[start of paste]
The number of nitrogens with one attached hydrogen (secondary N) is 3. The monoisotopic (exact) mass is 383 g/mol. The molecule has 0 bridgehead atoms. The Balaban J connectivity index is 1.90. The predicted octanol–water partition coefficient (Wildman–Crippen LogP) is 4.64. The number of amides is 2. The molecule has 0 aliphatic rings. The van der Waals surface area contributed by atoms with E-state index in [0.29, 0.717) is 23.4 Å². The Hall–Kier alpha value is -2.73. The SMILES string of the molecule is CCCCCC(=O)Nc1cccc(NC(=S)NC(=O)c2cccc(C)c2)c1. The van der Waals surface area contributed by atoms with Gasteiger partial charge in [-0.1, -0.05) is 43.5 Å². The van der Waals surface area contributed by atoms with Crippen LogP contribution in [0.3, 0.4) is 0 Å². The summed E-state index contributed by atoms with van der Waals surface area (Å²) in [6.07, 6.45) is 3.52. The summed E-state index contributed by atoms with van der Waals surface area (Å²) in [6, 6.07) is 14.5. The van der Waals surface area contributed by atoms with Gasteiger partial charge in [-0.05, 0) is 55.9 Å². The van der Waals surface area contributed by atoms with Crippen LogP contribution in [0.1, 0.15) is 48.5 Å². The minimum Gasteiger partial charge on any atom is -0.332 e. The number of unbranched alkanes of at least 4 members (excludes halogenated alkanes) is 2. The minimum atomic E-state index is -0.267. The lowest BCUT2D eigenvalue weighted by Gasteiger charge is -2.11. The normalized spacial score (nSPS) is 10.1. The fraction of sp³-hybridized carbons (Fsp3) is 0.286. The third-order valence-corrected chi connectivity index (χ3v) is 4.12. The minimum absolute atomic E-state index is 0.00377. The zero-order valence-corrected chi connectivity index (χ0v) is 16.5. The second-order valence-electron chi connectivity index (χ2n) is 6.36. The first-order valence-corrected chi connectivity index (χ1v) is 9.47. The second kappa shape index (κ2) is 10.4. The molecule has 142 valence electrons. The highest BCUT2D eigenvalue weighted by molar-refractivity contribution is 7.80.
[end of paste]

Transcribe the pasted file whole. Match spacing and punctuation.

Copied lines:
The number of nitrogens with one attached hydrogen (secondary N) is 3. The monoisotopic (exact) mass is 383 g/mol. The molecule has 0 bridgehead atoms. The Balaban J connectivity index is 1.90. The predicted octanol–water partition coefficient (Wildman–Crippen LogP) is 4.64. The number of amides is 2. The molecule has 0 aliphatic rings. The van der Waals surface area contributed by atoms with E-state index in [0.29, 0.717) is 23.4 Å². The Hall–Kier alpha value is -2.73. The SMILES string of the molecule is CCCCCC(=O)Nc1cccc(NC(=S)NC(=O)c2cccc(C)c2)c1. The van der Waals surface area contributed by atoms with Gasteiger partial charge in [-0.1, -0.05) is 43.5 Å². The van der Waals surface area contributed by atoms with Crippen LogP contribution in [0.3, 0.4) is 0 Å². The summed E-state index contributed by atoms with van der Waals surface area (Å²) in [6.07, 6.45) is 3.52. The summed E-state index contributed by atoms with van der Waals surface area (Å²) in [6, 6.07) is 14.5. The van der Waals surface area contributed by atoms with Gasteiger partial charge in [-0.05, 0) is 55.9 Å². The van der Waals surface area contributed by atoms with Crippen LogP contribution in [0.1, 0.15) is 48.5 Å². The minimum Gasteiger partial charge on any atom is -0.332 e. The number of unbranched alkanes of at least 4 members (excludes halogenated alkanes) is 2. The minimum atomic E-state index is -0.267. The lowest BCUT2D eigenvalue weighted by Gasteiger charge is -2.11. The normalized spacial score (nSPS) is 10.1. The fraction of sp³-hybridized carbons (Fsp3) is 0.286. The third-order valence-corrected chi connectivity index (χ3v) is 4.12. The minimum absolute atomic E-state index is 0.00377. The zero-order valence-corrected chi connectivity index (χ0v) is 16.5. The second-order valence-electron chi connectivity index (χ2n) is 6.36. The first-order valence-corrected chi connectivity index (χ1v) is 9.47. The second kappa shape index (κ2) is 10.4. The molecule has 142 valence electrons. The highest BCUT2D eigenvalue weighted by molar-refractivity contribution is 7.80.